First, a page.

The present invention provides an internal pelvic fixation apparatus that is strong enough to stabilize and fix pelvic fractures while also being easily contoured to perform to the desired shape of the pelvis. The invention also allows freedom of clamp and screw placement while allowing for easy removal and repositioning. The apparatus also offers a mechanism for compressing fractures of the acetabulum from the medial side.
It may be appreciated by one skilled in the art that additional embodiments may be contemplated, including the use of analogous implements in the reduction and stabilization of other bones than the pelvis.
In the foregoing description, certain terms have been used for brevity, clarity, and understanding, but no unnecessary limitations are to be implied therefrom beyond the requirements of the prior art, because such words are used for description purposes herein and are intended to be broadly construed. Moreover, the embodiments of the apparatus illustrated and described herein are by way of example, and the scope of the invention is not limited to the exact details of construction.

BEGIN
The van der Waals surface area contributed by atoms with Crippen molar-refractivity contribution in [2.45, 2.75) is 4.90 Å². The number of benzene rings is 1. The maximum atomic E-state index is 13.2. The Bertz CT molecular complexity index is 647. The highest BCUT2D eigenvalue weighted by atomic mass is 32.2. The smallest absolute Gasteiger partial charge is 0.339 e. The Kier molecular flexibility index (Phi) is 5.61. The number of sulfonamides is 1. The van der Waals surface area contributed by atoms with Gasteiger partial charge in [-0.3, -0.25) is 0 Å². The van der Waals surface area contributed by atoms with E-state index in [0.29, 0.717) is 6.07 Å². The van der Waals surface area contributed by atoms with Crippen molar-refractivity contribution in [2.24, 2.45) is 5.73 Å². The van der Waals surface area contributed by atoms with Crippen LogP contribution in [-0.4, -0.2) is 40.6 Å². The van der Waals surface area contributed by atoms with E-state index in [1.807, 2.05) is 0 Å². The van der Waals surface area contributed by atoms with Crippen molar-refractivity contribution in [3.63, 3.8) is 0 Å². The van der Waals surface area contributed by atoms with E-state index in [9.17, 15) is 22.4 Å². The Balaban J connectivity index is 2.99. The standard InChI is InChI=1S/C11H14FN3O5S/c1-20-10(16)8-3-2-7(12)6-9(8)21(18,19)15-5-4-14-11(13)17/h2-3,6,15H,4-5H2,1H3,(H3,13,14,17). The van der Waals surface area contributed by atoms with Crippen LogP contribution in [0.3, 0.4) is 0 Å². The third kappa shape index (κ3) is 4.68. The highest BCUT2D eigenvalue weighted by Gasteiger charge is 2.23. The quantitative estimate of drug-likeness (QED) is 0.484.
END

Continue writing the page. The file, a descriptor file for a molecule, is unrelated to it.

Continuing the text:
Having now described the invention, the construction, the operation and use of preferred embodiment thereof, and the advantageous new and useful results obtained thereby, the new and useful constructions, and reasonable mechanical equivalents thereof obvious to those skilled in the art, are set forth in the appended claims.
|Cited Patent||Filing date||Publication date||Applicant||Title|
|US4616949 *||Sep 25, 1984||Oct 14, 1986||Andrew Kellner||Steering knuckle for a velocipede|
|US4794918 *||May 5, 1986||Jan 3, 1989||Dietmar Wolter||Bone plate arrangement|
|US5306275 *||Dec 31, 1992||Apr 26, 1994||Bryan Donald W||Lumbar spine fixation apparatus and method|
|US5342361 *||Jan 14, 1993||Aug 30, 1994||Yuan Hansen A||Dual tier spinal locking and retrieving system and instrumentation for administering such system percutaneously|
|US5368594 *||Apr 2, 1993||Nov 29, 1994||Fixano S.A.||Vertebral osteosynthesis device|